Although ammonia oxidation is a process to which the invention is advantageously applied, it isapplicable tol the recovery of precious metals lost from precious metalv catalysts used in the conversion of gases other than arnmonia, so long as the precious metal catalyst is operated at elevated temperatures. Exemplary of another such process reaction at high temperature in the presence of a precious metal catalyst is that of a mixture containing ammonia, hydrocarbons, and oxygen, to produce hy drogen cyanide or hydrocyanic acid.
The materials from which the filter units of this invention are constructed will depend largely upon the particular process for which the unit is to be utilized. In thev manufacture of oxides of nitrogen, it has been found' desirable to make all parts of the filter units from stainless steel to resist the highly corrosive action of the products. The filter layer materials may be of any of a num-- berV of fibrous refractory wool materials such as glass'y wool, quartz wool, rock wool, fibrous asbestos, or a combination of such materials intermixed or in separate layers. Of these materials glass wool and quartz wool are preferred while asbestos is the least desirable because of its tendency to pack after continued operation, thus increasing resistance of the unit to the gas flow.
As will be evident to those skilled in the art, various modifications can be made or followed, in the light of. the foregoing disclosure and discussion, without departing; from the spirit or scope of the disclosure or from the scope of the claims.
What I claim and desire to protect by Letters Patent is:
l. A chamber; a first conduit, as a fluid inlet, in a wall1 of said chamber; a second conduit, as a fluid outlet, alsof in a wall of said chamber and spaced apart from said1 first conduit; an elongated conduit member within saidE chamber open at one end and closed at the other endf and containing a plurality of openings in a side Wall` thereof, and said elongated member connecting at its-y open end with said outlet conduit; a plurality of` contiguous layers of a refractory fibrous wool material, as a" body, and means for supporting same in closed communi-- cation with the said plurality of openings and comprising a first, second and third layer disposed successively toward said openings; said first and third layers, in free uncompressed form being characterized by a density lowerv than that of said second layer, and said plurality of contiguous layers, supported as said body, being compressed to a volume of from about 25 to 60 percent ofits free uncompressed volume; said plurality of layers also includinga fourthV and fth layer inl the said successive order, said fifth layer -being characterizcdby a density, in free uncompressed form, lower than that of: saidsecond and fourth layers, andv said first, third and fifth layers having a density, in free uncompressed form, within the range of about 1/s toV %s lb. per cubic foot; and said fourth layer being characterized by a density higher than that of first and third layers, and said second and`- fourth layersv having a density, in free uncompressedform, within the range of about 2 to 4 lbs. per cubic foot.
2. Apparatus of claim l wherein said refractory fibrous material is a glass Wool.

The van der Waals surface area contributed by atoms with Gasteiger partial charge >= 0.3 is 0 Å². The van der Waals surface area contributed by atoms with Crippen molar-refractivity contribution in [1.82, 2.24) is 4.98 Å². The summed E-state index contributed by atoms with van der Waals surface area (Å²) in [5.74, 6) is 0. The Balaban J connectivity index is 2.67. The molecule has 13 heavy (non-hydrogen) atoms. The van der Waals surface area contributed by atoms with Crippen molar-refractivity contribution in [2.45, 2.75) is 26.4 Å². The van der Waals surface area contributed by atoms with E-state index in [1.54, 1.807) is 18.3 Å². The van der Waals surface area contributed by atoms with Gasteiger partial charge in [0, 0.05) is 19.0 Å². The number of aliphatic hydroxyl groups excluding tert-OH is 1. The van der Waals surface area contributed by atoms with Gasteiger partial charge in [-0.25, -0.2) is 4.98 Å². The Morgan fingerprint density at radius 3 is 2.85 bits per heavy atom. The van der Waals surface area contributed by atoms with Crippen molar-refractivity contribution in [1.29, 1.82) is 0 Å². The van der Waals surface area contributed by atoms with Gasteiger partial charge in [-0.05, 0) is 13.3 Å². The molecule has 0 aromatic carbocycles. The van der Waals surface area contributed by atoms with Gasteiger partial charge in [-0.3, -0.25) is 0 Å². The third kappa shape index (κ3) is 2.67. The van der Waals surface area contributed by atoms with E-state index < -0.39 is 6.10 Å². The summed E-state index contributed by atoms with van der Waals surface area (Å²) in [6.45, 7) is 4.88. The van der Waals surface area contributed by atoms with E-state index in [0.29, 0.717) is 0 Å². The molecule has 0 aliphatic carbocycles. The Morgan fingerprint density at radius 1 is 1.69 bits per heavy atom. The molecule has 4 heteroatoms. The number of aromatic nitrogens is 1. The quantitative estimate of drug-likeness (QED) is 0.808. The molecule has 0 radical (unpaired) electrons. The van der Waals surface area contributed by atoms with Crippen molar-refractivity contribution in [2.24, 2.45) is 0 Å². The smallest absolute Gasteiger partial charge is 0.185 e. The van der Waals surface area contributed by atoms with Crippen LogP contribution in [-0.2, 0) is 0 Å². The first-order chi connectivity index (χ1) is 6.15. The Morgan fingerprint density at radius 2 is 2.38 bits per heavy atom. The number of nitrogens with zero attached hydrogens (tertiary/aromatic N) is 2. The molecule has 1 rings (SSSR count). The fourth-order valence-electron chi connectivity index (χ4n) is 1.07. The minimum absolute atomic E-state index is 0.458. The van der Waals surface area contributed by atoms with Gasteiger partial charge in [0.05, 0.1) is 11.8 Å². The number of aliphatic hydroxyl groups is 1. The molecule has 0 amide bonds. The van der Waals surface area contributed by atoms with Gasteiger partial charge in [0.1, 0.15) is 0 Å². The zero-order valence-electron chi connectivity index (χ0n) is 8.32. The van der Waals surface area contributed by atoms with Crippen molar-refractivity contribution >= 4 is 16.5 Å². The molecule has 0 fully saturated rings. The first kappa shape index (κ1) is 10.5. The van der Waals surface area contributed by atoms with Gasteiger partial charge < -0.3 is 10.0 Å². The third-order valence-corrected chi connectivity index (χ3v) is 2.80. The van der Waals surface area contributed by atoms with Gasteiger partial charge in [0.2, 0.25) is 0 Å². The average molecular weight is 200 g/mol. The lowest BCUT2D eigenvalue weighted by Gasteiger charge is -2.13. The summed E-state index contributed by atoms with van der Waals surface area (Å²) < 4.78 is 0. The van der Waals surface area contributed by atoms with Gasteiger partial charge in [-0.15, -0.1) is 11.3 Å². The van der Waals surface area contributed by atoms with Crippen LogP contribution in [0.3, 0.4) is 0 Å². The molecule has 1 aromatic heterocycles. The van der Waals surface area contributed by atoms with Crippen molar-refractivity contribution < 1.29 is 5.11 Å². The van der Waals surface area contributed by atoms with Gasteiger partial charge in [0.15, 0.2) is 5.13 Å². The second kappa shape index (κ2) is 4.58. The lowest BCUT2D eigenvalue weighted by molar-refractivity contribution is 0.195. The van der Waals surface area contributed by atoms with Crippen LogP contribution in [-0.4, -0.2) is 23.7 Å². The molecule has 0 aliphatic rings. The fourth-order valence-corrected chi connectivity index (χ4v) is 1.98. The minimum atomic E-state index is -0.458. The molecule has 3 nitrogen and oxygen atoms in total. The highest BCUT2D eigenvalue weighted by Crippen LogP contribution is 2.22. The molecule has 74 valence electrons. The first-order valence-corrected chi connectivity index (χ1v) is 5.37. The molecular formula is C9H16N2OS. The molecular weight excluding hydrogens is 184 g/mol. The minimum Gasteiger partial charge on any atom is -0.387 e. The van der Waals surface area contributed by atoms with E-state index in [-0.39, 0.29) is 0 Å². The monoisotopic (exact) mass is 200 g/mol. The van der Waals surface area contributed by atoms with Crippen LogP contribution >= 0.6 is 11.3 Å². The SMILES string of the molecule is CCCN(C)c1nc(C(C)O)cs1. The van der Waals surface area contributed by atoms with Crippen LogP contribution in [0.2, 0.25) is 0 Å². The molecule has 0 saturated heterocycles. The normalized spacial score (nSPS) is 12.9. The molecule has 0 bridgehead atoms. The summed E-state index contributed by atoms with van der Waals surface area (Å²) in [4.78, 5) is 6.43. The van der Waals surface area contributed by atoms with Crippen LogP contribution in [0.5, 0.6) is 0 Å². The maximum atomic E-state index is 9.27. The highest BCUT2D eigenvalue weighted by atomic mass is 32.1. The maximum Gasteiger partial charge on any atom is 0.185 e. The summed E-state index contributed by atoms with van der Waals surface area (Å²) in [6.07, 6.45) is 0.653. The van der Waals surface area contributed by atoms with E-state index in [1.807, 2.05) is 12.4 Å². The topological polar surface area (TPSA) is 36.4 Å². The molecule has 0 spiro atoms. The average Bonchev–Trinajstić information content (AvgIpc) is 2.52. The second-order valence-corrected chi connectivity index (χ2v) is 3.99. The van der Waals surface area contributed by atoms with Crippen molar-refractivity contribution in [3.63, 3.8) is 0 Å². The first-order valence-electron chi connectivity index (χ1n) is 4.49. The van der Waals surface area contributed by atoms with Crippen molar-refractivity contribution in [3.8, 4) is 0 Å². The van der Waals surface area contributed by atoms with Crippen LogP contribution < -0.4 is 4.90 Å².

3. Apparatus of claim 1 wherein saidrefractory fibrous material is a quartz wool.
4. Apparatus of claim 1 wherein the said density of said rst and third layers is within the range of from 1A to 3A pound per cubic foot and the said density of said second layer is within the range of from 21/2 to 31/2 pounds per cubic foot.
5. Apparatus of claim 1 wherein the ratio `of thickness of each said low density layer to that of the said high density layer is within the range of 0.5:1 to 3:1.
6. Apparatus of claim 1 wherein at least one elongated perforate plate member is extended into said elongated conduit member, in substantially parallel axial relationship therewith, as a portion of said side wall.
7. Apparatus of claim 1 containing an elongated perforate plate member within said chamber, outside said elongated conduit member and extended in parallel axial relationship with the said conduit wall portion containing said openings, and spaced away from said elongated conduit member; said body of layers being disposed between said conduit wall openings and the said plate member; and means for supporting the said plate member against said plurality of layers so as to maintain said layers in the said compressed state.
8. Apparatus for the recovery of precious metals from gases containing same, comprising an elongated chamber; lluid inlet conduit means in one end of said chamber and uid outlet conduit means in the other end of said chamber; a pair of elongated members within said chamber disposed in substantially parallel axial relationship with each `other and with said chamber, and each containing perforations along at least a major portion of its length and spaced apart to dispose said perforate portions in face to face relationship to form side walls of a central chamber section unobstructed to gas flow; means for closing said central section and for connecting same at one end with the said outlet conduit; a pair of support members, in said chamber, each containing a perforate wall portion and spaced away from said central section and encompassing a perforate portion of one of said elongated members, and in a plane substantially parallel with those containing said elongated members; each said support member being disposed to be moved, in its longitudinal position, toward the said perforate portion of one of said elongated members; a plurality of contiguous layers of a refractory brous wool material, as a body, supported intermediate the perforate portion of each of said elongated members and the support member encompassing same and comprising first, second, third, fourth and fth layers disposed successively toward said elongated member; said rst, third and fth layers in free uncompressed form being characterized by a density lower than that of said second and fourth layers and in the range of from 1/8 to 7A; pound per cubic foot, and said second and fourth layers being characterized by a density in the range of 2 to 4 pounds per cubic foot; said plurality of contiguous layers, as said body, being compressed to a volume of from about 25 to 60 percent of its original uncompressed volume; the thickness of any one of said rst, third and fth layers in the said compressed form being in a ratio to that of either of said second and fourth layers, within the range of from about 0.5:1 to 3:1; and means for maintaining each said support member in close direct contact with each said body of layers so as to maintain said layers in the said state of compression.
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|WO2010046676A1 *||Sep 17, 2009||Apr 29, 2010||Johnson Matthey Plc||Precious metal gauze assembly|
|U.S. Classification||55/486, 55/515, 55/518|
|International Classification||C01B21/26, C22B11/00, C22B11/02, C01B21/00|
|Cooperative Classification||C01B21/267, C22B11/028|
|European Classification||C01B21/26D, C22B11/02R12G|